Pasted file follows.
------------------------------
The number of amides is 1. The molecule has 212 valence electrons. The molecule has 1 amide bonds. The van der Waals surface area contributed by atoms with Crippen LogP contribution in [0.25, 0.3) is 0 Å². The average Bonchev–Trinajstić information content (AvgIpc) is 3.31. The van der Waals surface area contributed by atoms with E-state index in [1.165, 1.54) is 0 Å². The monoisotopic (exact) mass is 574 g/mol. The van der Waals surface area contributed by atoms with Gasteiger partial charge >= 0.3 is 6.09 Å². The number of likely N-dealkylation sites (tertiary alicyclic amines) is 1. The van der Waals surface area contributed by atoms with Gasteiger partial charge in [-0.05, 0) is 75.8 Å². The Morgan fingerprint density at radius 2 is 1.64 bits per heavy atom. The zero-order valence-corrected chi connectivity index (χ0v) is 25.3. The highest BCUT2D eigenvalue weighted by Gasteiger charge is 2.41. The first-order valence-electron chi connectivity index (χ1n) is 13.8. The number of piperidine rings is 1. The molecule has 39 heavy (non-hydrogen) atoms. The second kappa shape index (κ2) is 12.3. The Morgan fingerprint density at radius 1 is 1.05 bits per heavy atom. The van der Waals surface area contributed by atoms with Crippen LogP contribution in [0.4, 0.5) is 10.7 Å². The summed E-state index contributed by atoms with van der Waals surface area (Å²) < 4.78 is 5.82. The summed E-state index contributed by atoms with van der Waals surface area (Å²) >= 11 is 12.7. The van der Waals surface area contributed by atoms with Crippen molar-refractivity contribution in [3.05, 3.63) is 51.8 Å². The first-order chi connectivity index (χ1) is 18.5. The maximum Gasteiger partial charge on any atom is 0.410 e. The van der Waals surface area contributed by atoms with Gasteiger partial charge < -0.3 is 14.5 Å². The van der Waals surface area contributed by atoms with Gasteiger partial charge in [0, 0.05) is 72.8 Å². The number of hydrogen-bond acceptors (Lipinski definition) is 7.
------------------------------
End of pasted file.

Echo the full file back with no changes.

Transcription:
The number of amides is 1. The molecule has 212 valence electrons. The molecule has 1 amide bonds. The van der Waals surface area contributed by atoms with Crippen LogP contribution in [0.25, 0.3) is 0 Å². The average Bonchev–Trinajstić information content (AvgIpc) is 3.31. The van der Waals surface area contributed by atoms with E-state index in [1.165, 1.54) is 0 Å². The monoisotopic (exact) mass is 574 g/mol. The van der Waals surface area contributed by atoms with Gasteiger partial charge >= 0.3 is 6.09 Å². The number of likely N-dealkylation sites (tertiary alicyclic amines) is 1. The van der Waals surface area contributed by atoms with Gasteiger partial charge in [-0.05, 0) is 75.8 Å². The Morgan fingerprint density at radius 2 is 1.64 bits per heavy atom. The zero-order valence-corrected chi connectivity index (χ0v) is 25.3. The highest BCUT2D eigenvalue weighted by Gasteiger charge is 2.41. The first-order valence-electron chi connectivity index (χ1n) is 13.8. The number of piperidine rings is 1. The molecule has 39 heavy (non-hydrogen) atoms. The second kappa shape index (κ2) is 12.3. The Morgan fingerprint density at radius 1 is 1.05 bits per heavy atom. The van der Waals surface area contributed by atoms with Crippen LogP contribution in [0.4, 0.5) is 10.7 Å². The summed E-state index contributed by atoms with van der Waals surface area (Å²) < 4.78 is 5.82. The summed E-state index contributed by atoms with van der Waals surface area (Å²) >= 11 is 12.7. The van der Waals surface area contributed by atoms with Crippen molar-refractivity contribution in [3.05, 3.63) is 51.8 Å². The first-order chi connectivity index (χ1) is 18.5. The maximum Gasteiger partial charge on any atom is 0.410 e. The van der Waals surface area contributed by atoms with Gasteiger partial charge < -0.3 is 14.5 Å². The van der Waals surface area contributed by atoms with Gasteiger partial charge in [0, 0.05) is 72.8 Å². The number of hydrogen-bond acceptors (Lipinski definition) is 7.